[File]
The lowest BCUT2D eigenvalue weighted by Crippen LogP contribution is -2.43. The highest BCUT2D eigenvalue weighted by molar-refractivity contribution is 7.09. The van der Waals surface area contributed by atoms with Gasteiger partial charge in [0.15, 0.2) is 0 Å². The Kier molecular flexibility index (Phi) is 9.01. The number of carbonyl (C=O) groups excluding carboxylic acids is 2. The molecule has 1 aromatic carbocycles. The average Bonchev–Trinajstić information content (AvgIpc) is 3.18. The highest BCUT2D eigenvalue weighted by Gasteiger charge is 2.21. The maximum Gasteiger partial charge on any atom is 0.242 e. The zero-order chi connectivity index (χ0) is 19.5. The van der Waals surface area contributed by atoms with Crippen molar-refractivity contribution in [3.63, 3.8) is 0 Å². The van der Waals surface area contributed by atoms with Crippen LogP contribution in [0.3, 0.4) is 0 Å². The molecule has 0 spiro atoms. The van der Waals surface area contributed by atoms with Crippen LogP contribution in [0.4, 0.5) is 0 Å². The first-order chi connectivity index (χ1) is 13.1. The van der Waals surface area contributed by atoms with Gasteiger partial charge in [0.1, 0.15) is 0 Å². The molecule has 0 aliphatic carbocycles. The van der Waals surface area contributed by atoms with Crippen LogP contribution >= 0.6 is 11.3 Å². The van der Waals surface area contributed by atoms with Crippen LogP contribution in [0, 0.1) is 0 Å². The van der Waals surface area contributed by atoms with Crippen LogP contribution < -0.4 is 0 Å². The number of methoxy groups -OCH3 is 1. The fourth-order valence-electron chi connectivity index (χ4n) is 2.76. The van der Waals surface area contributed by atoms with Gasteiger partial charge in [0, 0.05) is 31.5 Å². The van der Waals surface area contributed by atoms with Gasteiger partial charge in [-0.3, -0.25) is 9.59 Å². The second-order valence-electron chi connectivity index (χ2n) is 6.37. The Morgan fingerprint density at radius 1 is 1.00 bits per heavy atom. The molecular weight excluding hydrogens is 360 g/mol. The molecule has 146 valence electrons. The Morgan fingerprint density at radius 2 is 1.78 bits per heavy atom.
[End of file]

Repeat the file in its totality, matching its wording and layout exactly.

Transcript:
The lowest BCUT2D eigenvalue weighted by Crippen LogP contribution is -2.43. The highest BCUT2D eigenvalue weighted by molar-refractivity contribution is 7.09. The van der Waals surface area contributed by atoms with Gasteiger partial charge in [0.15, 0.2) is 0 Å². The Kier molecular flexibility index (Phi) is 9.01. The number of carbonyl (C=O) groups excluding carboxylic acids is 2. The molecule has 1 aromatic carbocycles. The average Bonchev–Trinajstić information content (AvgIpc) is 3.18. The highest BCUT2D eigenvalue weighted by Gasteiger charge is 2.21. The maximum Gasteiger partial charge on any atom is 0.242 e. The zero-order chi connectivity index (χ0) is 19.5. The van der Waals surface area contributed by atoms with Crippen molar-refractivity contribution in [3.63, 3.8) is 0 Å². The van der Waals surface area contributed by atoms with Crippen LogP contribution in [0.3, 0.4) is 0 Å². The molecule has 0 spiro atoms. The van der Waals surface area contributed by atoms with Crippen LogP contribution in [0.4, 0.5) is 0 Å². The first-order chi connectivity index (χ1) is 13.1. The van der Waals surface area contributed by atoms with Gasteiger partial charge in [0.1, 0.15) is 0 Å². The molecule has 0 aliphatic carbocycles. The van der Waals surface area contributed by atoms with Crippen LogP contribution >= 0.6 is 11.3 Å². The van der Waals surface area contributed by atoms with Crippen LogP contribution in [0, 0.1) is 0 Å². The van der Waals surface area contributed by atoms with Crippen LogP contribution < -0.4 is 0 Å². The number of methoxy groups -OCH3 is 1. The fourth-order valence-electron chi connectivity index (χ4n) is 2.76. The van der Waals surface area contributed by atoms with Gasteiger partial charge in [0, 0.05) is 31.5 Å². The van der Waals surface area contributed by atoms with Gasteiger partial charge in [-0.3, -0.25) is 9.59 Å². The second-order valence-electron chi connectivity index (χ2n) is 6.37. The Morgan fingerprint density at radius 1 is 1.00 bits per heavy atom. The molecular weight excluding hydrogens is 360 g/mol. The molecule has 146 valence electrons. The Morgan fingerprint density at radius 2 is 1.78 bits per heavy atom.